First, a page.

Kia’s ad push for the Carnival MPV has a flair normally seen in spots for versatile utility vehicles.
The stylish people hauler breezes down a desert road pulling a boat, showcasing its towing chops as well as blind-spot monitoring and lounge-style seating that reclines. Throughout the ad, a series of life moments such as camping and dirt-bike riding play out as the Carnival passes by.
Despite the prominent sliding door on each side, the M-word is never uttered. Kia says the minivan label doesn’t quite fit the Carnival, which replaces the Sedona in its North American lineup this year, and it says some consumers agree. So it’s using the term MPV, which stands for multipurpose vehicle — and even treating it as part of the vehicle’s name.
“Most of our customers, when we did clinics, they looked at it and they didn’t see it as a minivan,” Russell Wager, vice president of marketing for Kia Motors America, told Automotive News. “That’s actually where we got the idea that [the Carnival] has an opportunity for greater appeal. It has greater capability. A minivan doesn’t fully describe what this thing can do. It has the utility, the flexibility, [and] the design has a little bit of that SUV attitude. That’s kind of what we wanted to demonstrate in our communications to the customers.”
The Carnival has the goods to help it play in the minivan space, but the automaker doesn’t want to link the vehicle with a segment that has been declining for more than a decade.
Kia is thinking broader, with an eye on snagging sedan owners who are ready for a crossover — only to find themselves intrigued by the Carnival and its SUV-like proportions.
The Carnival, which began hitting dealerships in March, could even attract some unexpected eyeballs.
Wager said one customer walked inTP a Kia store in Phoenix looking for the popular Telluride, the brand’s fast-selling eight-seater, but saw the Carnival and opted for that instead.
Matt Degen, editor of Kelley Blue Book and Autotrader, said Kia was wise to give the Carnival a Telluride-like design. Technically, though, it’s still a minivan, Degen said.
“No matter what you call this, if you are a family who needs seating for seven or eight and you want that ease of access and that flexibility, you’re going to find this vehicle one way or the other,” Degen said. “I think it’s great that they’re doing this because the world is shifting toward SUVs. People want those more ruggedized looks, or those blockier looks.”
Wager said the Carnival is building on what Kia started with the Telluride, Seltos and Sorento crossovers.
“It’s not that we’re afraid of ‘minivan,’ ” he said. “When we did the clinic, the customers are saying, ‘Well, the exterior is in line with your Telluride and Sorento, so it’s just another derivative of your capable SUVs that you have out there.’ We’re not trying to avoid it; the customers have told us that that’s not what the vehicle is.”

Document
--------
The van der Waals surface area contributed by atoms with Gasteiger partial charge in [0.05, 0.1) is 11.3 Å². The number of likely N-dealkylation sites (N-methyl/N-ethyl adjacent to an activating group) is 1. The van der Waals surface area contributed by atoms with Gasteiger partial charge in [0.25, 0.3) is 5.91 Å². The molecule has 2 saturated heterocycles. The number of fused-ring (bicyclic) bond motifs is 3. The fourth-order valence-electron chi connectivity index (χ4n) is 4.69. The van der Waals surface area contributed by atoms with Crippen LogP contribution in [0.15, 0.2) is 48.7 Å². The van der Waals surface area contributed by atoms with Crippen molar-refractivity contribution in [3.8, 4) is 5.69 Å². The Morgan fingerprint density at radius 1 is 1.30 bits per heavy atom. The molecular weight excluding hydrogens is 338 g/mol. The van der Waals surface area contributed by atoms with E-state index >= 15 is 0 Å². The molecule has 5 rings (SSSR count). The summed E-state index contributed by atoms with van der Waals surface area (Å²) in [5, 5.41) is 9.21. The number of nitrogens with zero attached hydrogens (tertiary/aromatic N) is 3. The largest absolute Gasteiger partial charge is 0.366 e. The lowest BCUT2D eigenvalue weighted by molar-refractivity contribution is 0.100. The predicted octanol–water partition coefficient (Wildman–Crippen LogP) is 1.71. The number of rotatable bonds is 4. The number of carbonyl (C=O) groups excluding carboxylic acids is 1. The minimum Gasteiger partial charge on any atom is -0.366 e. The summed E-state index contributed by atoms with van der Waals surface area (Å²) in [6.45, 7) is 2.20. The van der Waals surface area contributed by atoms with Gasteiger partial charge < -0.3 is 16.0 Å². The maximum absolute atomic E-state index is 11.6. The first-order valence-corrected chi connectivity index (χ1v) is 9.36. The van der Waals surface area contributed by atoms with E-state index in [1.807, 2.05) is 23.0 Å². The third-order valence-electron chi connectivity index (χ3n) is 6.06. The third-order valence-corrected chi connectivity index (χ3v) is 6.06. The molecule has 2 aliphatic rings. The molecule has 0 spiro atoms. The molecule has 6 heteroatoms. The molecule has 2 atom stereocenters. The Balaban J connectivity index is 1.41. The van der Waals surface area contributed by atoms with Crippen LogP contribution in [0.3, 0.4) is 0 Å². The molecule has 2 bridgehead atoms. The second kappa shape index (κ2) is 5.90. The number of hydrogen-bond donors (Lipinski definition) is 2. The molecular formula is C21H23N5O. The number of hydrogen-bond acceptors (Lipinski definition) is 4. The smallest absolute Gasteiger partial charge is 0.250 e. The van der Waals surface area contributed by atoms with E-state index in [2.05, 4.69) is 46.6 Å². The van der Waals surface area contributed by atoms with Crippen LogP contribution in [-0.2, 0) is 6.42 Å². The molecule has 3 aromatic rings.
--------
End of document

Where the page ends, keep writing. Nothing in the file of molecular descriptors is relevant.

Kia isn’t the first automaker that has attempted to drop the minivan label on a capable family hauler or to adopt the term MPV, which is commonly used in other parts of the world. Mazda sold a minivan that was actually called the MPV; it was fortified with all-wheel drive, which Degen said gave it the credentials of a utility vehicle.
The Carnival comes only in front-wheel drive, ceding ground to the Toyota Sienna and Chrysler Pacifica. Those two minivans also offer electrification — all Siennas are now hybrids, and there’s a plug-in hybrid Pacifica — while the Carnival doesn’t.
Those differences highlight one of the challenges Kia faced when devising a marketing strategy for the Carnival: The minivan segment is losing market share, but the remaining competitors aren’t “resting on their laurels,” Wager said.
Tyson Jominy, vice president of data and analytics at J.D. Power, said the minivan segment is tough to crack. Pitting the Carnival head-to-head with the Sienna, Pacifica and Honda Odyssey as a pure minivan trying to differentiate itself, Jominy said, would’ve been a formidable task.
Indeed, the Sedona ranked fifth out of six minivans in the U.S. last year, accounting for less than 5 percent of the segment’s volume. So Jominy sees value in Kia changing lanes to promote the Carnival as an MPV instead.
“I really liked the approach of sort of the end around, filling that niche in between minivan and SUV and seeing what’s there,” Jominy said. “I would argue that the outgoing Sedona already kind of attempted that with the cockpit design, but I think this takes it one step further with the external design.”
Another obstacle, Wager said, was figuring out whom Kia would talk to about a nameplate that’s new to U.S. consumers. (The automaker already used the Carnival name outside North America.)
Kia has since settled on the active-lifestyle message and will push it during NBA programming — the automaker is a league sponsor — in addition to hyping it on digital platforms and in print. Kia also sponsors several NBA teams, so fans returning to arenas might see some Carnival displays, too, Wager said.
The lively ad campaign could be coming at an ideal time now that many Americans are getting COVID-19 vaccinations and are ready to get out more.
“Six months ago I would have said, ‘Oh, my God, we’ve got a brick wall obstacle coming at us,’ ” Wager said. “Now it’s starting to open up, people are wanting to go places. They want to go on the road trips, they want to go visit the friends and family, they want to go camping, they want to do all the things that we haven’t been able to do. So we’re talking to them, I think, at the exact right time about this vehicle.”
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